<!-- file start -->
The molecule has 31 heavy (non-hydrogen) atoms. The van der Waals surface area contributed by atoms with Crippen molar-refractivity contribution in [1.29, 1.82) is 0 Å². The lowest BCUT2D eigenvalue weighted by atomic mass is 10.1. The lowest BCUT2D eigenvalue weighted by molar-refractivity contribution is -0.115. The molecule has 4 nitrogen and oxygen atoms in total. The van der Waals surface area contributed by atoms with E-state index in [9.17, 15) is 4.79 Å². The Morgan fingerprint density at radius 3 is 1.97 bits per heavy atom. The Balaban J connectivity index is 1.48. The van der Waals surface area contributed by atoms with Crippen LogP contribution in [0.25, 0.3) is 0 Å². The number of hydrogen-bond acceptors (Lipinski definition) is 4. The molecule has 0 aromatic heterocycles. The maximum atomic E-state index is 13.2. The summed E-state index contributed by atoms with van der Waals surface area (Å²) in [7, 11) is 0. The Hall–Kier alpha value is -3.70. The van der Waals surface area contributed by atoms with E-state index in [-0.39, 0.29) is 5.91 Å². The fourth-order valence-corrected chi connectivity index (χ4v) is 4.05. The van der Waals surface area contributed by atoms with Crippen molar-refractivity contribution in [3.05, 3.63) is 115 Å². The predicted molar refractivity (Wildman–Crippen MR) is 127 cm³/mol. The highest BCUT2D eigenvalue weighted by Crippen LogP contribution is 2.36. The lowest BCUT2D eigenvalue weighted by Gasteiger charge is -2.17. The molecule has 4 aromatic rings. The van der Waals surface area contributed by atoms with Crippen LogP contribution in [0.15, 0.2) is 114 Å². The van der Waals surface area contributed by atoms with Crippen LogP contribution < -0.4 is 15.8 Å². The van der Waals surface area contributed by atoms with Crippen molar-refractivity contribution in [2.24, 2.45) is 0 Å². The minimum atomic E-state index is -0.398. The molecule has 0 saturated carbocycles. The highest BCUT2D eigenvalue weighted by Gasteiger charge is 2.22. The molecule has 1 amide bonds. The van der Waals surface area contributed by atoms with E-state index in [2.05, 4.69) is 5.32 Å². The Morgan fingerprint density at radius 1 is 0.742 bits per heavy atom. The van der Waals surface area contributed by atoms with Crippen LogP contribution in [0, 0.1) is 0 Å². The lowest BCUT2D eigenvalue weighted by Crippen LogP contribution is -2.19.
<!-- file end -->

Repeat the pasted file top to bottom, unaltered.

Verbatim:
The molecule has 31 heavy (non-hydrogen) atoms. The van der Waals surface area contributed by atoms with Crippen molar-refractivity contribution in [1.29, 1.82) is 0 Å². The lowest BCUT2D eigenvalue weighted by atomic mass is 10.1. The lowest BCUT2D eigenvalue weighted by molar-refractivity contribution is -0.115. The molecule has 4 nitrogen and oxygen atoms in total. The van der Waals surface area contributed by atoms with E-state index in [9.17, 15) is 4.79 Å². The Morgan fingerprint density at radius 3 is 1.97 bits per heavy atom. The Balaban J connectivity index is 1.48. The van der Waals surface area contributed by atoms with Crippen LogP contribution in [0.25, 0.3) is 0 Å². The number of hydrogen-bond acceptors (Lipinski definition) is 4. The molecule has 0 aromatic heterocycles. The maximum atomic E-state index is 13.2. The summed E-state index contributed by atoms with van der Waals surface area (Å²) in [7, 11) is 0. The Hall–Kier alpha value is -3.70. The van der Waals surface area contributed by atoms with E-state index in [-0.39, 0.29) is 5.91 Å². The fourth-order valence-corrected chi connectivity index (χ4v) is 4.05. The van der Waals surface area contributed by atoms with Crippen molar-refractivity contribution in [3.05, 3.63) is 115 Å². The predicted molar refractivity (Wildman–Crippen MR) is 127 cm³/mol. The highest BCUT2D eigenvalue weighted by Crippen LogP contribution is 2.36. The lowest BCUT2D eigenvalue weighted by Gasteiger charge is -2.17. The molecule has 4 aromatic rings. The van der Waals surface area contributed by atoms with Crippen LogP contribution in [0.15, 0.2) is 114 Å². The van der Waals surface area contributed by atoms with Crippen LogP contribution < -0.4 is 15.8 Å². The van der Waals surface area contributed by atoms with Crippen molar-refractivity contribution in [2.24, 2.45) is 0 Å². The minimum atomic E-state index is -0.398. The molecule has 0 saturated carbocycles. The highest BCUT2D eigenvalue weighted by Gasteiger charge is 2.22. The molecule has 1 amide bonds. The van der Waals surface area contributed by atoms with E-state index in [2.05, 4.69) is 5.32 Å². The Morgan fingerprint density at radius 1 is 0.742 bits per heavy atom. The van der Waals surface area contributed by atoms with Crippen LogP contribution in [0, 0.1) is 0 Å². The lowest BCUT2D eigenvalue weighted by Crippen LogP contribution is -2.19.